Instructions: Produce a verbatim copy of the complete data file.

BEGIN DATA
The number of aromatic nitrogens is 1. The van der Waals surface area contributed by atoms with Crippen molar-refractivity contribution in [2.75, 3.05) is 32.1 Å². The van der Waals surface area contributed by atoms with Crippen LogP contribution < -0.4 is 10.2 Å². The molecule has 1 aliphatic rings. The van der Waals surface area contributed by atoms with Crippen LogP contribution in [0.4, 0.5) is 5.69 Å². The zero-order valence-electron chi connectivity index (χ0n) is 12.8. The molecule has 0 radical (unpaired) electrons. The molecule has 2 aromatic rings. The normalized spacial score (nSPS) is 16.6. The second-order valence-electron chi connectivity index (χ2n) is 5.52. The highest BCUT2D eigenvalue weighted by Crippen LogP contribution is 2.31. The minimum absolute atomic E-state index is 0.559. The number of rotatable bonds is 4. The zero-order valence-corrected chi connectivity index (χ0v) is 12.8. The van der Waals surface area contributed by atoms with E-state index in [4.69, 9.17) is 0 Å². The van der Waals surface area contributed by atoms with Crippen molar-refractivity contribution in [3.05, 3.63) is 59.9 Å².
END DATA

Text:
The number of aromatic nitrogens is 1. The van der Waals surface area contributed by atoms with Crippen molar-refractivity contribution in [2.75, 3.05) is 32.1 Å². The van der Waals surface area contributed by atoms with Crippen LogP contribution < -0.4 is 10.2 Å². The molecule has 1 aliphatic rings. The van der Waals surface area contributed by atoms with Crippen LogP contribution in [0.4, 0.5) is 5.69 Å². The zero-order valence-electron chi connectivity index (χ0n) is 12.8. The molecule has 0 radical (unpaired) electrons. The molecule has 2 aromatic rings. The normalized spacial score (nSPS) is 16.6. The second-order valence-electron chi connectivity index (χ2n) is 5.52. The highest BCUT2D eigenvalue weighted by Crippen LogP contribution is 2.31. The minimum absolute atomic E-state index is 0.559. The number of rotatable bonds is 4. The zero-order valence-corrected chi connectivity index (χ0v) is 12.8. The van der Waals surface area contributed by atoms with E-state index in [4.69, 9.17) is 0 Å². The van der Waals surface area contributed by atoms with Crippen molar-refractivity contribution in [3.05, 3.63) is 59.9 Å².